Up to this point all of the management of the XenServer host has been accomplished via a remote SSH connection. This is arguably the most straight forward approach, but it doesn’t always scale well to large XenServer pools or installations.
Several applications/utilities exist in order to manage XenServer implementations and this article will cover the highlights of some of the commonly used options as well as provide a bash script for Linux user’s to obtain a console session to a guest running on a XenServer host.
Citrix provides a Windows only utility known as XenCenter that allows an administrator to manage XenServer implementations and the utility scales very well.
XenCenter provides all of the major features necessary for an administrator to effectively and efficiently manage XenServer hosts. XenCenter will allow for an administrator to manage multiple XenServer servers or pools and allows for the easy creation of guests, storage repositories, network interfaces (bonds/VIF), and other more advanced features in XenServer.
A third party option for managing XenServer implementations includes a web based manager known as Xen Orchestra. Xen Orchestra, in contrast to XenCenter, is installed on a Linux system and runs its own web server that allows system administrators to control XenServer implementations from theoretically any operating system.
Xen Orchestra has many of the same features as XenCenter and is constantly adding new features (including Docker management, disaster recovery solutions, and live resource modifications) and provides support subscriptions to companies who wish to have technical support on the product.
- XenServer 6.5 installed, updated, and accessible over the network.
- A Debian based Linux distro ( Xen Orchestra install only).
- Windows Machine ( Virtual or physical is fine; XenCenter install only).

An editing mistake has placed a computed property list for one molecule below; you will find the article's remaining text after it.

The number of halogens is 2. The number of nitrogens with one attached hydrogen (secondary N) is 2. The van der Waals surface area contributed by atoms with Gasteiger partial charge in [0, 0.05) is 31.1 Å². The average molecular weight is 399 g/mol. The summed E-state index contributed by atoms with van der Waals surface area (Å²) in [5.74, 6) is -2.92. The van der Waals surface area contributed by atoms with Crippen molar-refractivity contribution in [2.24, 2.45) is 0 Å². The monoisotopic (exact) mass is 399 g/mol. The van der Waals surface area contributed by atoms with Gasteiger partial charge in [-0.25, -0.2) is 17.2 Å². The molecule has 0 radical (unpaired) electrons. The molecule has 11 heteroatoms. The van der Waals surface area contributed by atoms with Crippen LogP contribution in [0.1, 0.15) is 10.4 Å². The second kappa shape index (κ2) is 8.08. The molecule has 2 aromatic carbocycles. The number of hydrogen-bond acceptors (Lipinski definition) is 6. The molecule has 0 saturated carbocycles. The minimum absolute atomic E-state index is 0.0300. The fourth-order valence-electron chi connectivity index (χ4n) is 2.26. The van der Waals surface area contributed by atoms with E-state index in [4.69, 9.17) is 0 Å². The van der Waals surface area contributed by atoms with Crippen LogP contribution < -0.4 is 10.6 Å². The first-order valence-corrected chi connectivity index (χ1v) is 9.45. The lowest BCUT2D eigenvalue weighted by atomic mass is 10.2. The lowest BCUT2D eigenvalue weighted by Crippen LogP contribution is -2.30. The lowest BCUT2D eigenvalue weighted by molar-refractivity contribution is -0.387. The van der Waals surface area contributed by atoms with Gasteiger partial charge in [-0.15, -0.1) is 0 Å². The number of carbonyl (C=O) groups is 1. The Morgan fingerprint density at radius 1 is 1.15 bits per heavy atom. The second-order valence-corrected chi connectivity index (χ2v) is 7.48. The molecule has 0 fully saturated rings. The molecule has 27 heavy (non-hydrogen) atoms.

Installation of XenCenter in Windows
XenCenter is Citrix’s approved method for managing XenServer. It is a fairly user friendly utility that can accomplish the bulk of the day to day tasks within organizations that utilize XenServer.
It is available both directly from Citrix (XenServer-6.5.0-SP1-XenCenterSetup.exe) or it can also be obtained from an already installed XenServer host by visiting the hosts
IP/hostname from a web browser.
Once the installer has downloaded, it needs to be launched to actually install XenCenter to this particular host. The installation is very straight forward and once the installation is done, the application can be launched by clicking the XenCenter icon on the desktop or by locating the program in the Windows start bar.
The next step in starting to manage XenServers with XenCenter is to add them to the panel by clicking ‘Add New Server‘.
Clicking the ‘Add New Server‘ button will prompt for the IP address or hostname of the XenServer that should be added to XenCenter. The prompt will also request a username/password combo for a user to log into the host as well.
Upon successful authentication, the Xen server(s) should appear in the left panel of XenCenter showing that proper authentication has occurred and that the systems can now be managed through the interface.
The particular output here shows two Xen hosts as they were pooled together (more on this in future articles).
Once a successful connection has been established, configuration of the host(s) can begin. To view the details of a specific host, simply highlight the host by clicking on it and ensuring the ‘General‘ tab is selected in the center panel.
The ‘General‘ tab can be used to gain quick insight into the current configuration of this particular host including current status, patches applied, uptime, license information (if applicable), and more.
The tab names at the top of the host control panel are very self explanatory as to the purpose of that particular tab. Taking a closer look at some of them, many aspects from this series of articles can be confirmed.
For instance in part 3 “XenServer Network Configuration”, a network for Tecmint guests was created from the command line.
Arguably the most valuable tab within XenCenter is the ‘Console‘ tab. This tab allows the administrator to have console access to the XenServer host’s and virtual guest’s desktop interface.
This screen can also be used to manage the virtual guest operating system in the event that remote administration techniques are unavailable.
As can be seen from the interface, the XenCenter tool is a very versatile tool but does have the major drawback of only being available for administrators who use Windows or have a Windows virtual machine running somewhere.
For those who chose XenServer for its open source nature, it is frustrating that Windows is required in order to manage the system however there are still options.